For my dissertation, understanding college sports and higher education in the broadest sense was important when thinking about the macro contexts influencing my study. Things like: how does the NCAA and conferences play a role in this area? How does higher education handle gender equity in college sports as it relates to the missions of the institutions? And even more broadly, how does this study fit into broader societal structures regarding equality? Given everything that was going on in college sports at the time (issues at the NCAA’s women’s basketball tournament, volleyball, softball), the contexts illustrated the broader need for understanding this issue in that moment of time. This illuminates the importance of taking the time to understand the different contexts impacting your study and why they are important.

Researcher Reflexivity

When thinking about social identity and positionality, it is vital to understand that the researcher is viewed as a vital part of the study itself, the primary instrument and filter of interpretation (Ravitch & Carl, 2021). Positionality refers to the researcher’s role and social identity in relationship to the context and setting of the research. I think of this as what we as researchers bring to the table—who we are and what we know and how that impacts what we do and how we do it. Understanding how these aspects of oneself all interact and make me who I am, while also understanding my potential impact on my research is critical to a strong conceptual framework.

For my study, I worried about my positionality in particular: my gender and my fandom. I was worried my various identities would influence my approach negatively in ways I would be unaware of. I, someone who identifies as male, wanted to be taken seriously while addressing a gender equity issue from a privileged gender position. I also didn’t want to overlook or discount anything because of who I am and how I viewed the world of college sports. This illuminates the importance of understanding one’s identities and their potential impact on the study. There were numerous ways I addressed this through the study including engaging my critical inquiry group, drafting memos, and using a researcher interview to elicit self-reflection.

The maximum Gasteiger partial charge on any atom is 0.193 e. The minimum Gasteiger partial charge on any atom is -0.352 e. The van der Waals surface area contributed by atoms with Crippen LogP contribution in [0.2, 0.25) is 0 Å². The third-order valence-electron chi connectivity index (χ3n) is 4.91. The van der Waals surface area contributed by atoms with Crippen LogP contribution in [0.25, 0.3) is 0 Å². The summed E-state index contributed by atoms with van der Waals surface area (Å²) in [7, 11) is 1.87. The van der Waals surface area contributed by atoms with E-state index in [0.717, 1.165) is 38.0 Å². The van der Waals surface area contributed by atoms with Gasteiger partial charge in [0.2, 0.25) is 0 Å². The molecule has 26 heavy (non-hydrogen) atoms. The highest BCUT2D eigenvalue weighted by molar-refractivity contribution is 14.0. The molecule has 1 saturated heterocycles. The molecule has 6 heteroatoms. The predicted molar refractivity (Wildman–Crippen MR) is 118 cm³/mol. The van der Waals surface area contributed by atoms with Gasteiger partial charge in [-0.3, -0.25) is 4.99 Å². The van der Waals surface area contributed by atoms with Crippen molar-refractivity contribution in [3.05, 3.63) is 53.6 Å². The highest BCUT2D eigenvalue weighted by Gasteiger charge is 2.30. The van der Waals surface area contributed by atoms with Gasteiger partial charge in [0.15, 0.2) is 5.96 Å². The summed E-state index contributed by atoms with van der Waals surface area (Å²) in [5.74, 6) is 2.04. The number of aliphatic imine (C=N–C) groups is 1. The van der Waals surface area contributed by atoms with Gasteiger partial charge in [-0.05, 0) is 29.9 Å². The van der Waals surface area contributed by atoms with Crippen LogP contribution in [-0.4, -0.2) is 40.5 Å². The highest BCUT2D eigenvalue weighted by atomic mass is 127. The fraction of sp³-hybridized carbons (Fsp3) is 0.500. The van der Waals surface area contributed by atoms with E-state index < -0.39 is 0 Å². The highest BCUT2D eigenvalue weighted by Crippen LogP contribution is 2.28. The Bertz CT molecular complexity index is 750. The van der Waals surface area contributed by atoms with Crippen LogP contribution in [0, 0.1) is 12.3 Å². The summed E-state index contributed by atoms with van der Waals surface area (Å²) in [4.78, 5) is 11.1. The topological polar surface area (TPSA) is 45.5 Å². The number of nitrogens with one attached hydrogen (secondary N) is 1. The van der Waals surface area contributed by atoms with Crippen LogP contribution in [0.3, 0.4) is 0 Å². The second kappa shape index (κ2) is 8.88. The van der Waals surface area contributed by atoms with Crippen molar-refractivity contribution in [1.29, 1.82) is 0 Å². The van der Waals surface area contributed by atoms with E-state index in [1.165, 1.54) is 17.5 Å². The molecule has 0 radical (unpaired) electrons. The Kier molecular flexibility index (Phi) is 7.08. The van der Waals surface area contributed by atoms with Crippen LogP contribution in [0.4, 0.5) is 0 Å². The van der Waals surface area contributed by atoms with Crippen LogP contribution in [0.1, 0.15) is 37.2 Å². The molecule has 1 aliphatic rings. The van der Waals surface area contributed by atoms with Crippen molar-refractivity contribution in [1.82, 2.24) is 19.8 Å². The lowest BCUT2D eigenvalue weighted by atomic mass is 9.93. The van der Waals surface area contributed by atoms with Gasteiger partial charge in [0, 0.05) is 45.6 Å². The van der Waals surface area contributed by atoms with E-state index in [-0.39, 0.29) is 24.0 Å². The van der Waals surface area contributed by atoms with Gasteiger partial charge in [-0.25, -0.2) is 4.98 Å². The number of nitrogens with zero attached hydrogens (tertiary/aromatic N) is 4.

Theoretical Framework Development

When working through the development of a theoretical framework within a conceptual framework, one must account for the integration of formal theory and the use of the literature review. Formal theory is those established theories that come together to create the frame for your research questions. The researcher must seek out formal theories to help understand what they are studying and why they are studying it (Ravitch & Carl, 2021). Ravitch & Carl said this best, “the theoretical framework is how you weave together or integrate existing bodies of literature…to frame the topic, goals, design, and findings of your specific study” (p. 58).

It is important to point out that the process of creating a theoretical framework is separate from a literature review. The theoretical framework does impact the literature review and the literature review impacts it, but they are separate. You may discover theories that strengthen your theoretical framework as you review literature, and you may seek out theories to validate a hypothesis you have related to your study. This is important because your formal theories do not encompass all the theories related to your topic, but the specific theories that bind your study together and give it structure.

For my study, formal theories ended up being an equity-equality framework developed by Espinoza (2007) and a structuralism-subordination framework derived from Chamallas (1994). The equity-equality framework was used to address what I had seen as confusion between the two terms, using them interchangeably, when reviewing literature examining Title IX. I wanted to understand if the confusion about the terms, equity and equality, led to a misunderstanding about the true intent of Title IX and intercollegiate athletics. For the structuralism-subordination framework, I wanted to understand if there were institutional structures that institutions had built that led to the subordination of women. I also wanted to understand if those structures manifest themselves in ways that hinder institutions’ Title IX compliance, leaving women without the participation opportunities required by law.

Both of these formal theories had an impact on and were impacted by my literature review. The structuralism-subordination framework was discovered after my initial review of Title IX literature, while the equity-equality framework was needed to reflect inconsistencies in the use of those terms in texts reviewed for the literature review. These formal theories also helped me refine my research questions and the purpose of my study. The formal theories impact on the different aspects of my conceptual framework then required me to refine and redefine by literature in order to incorporate their impact. This understanding of formal theory as the framework to construct a study is central to constructing a robust theoretical framework.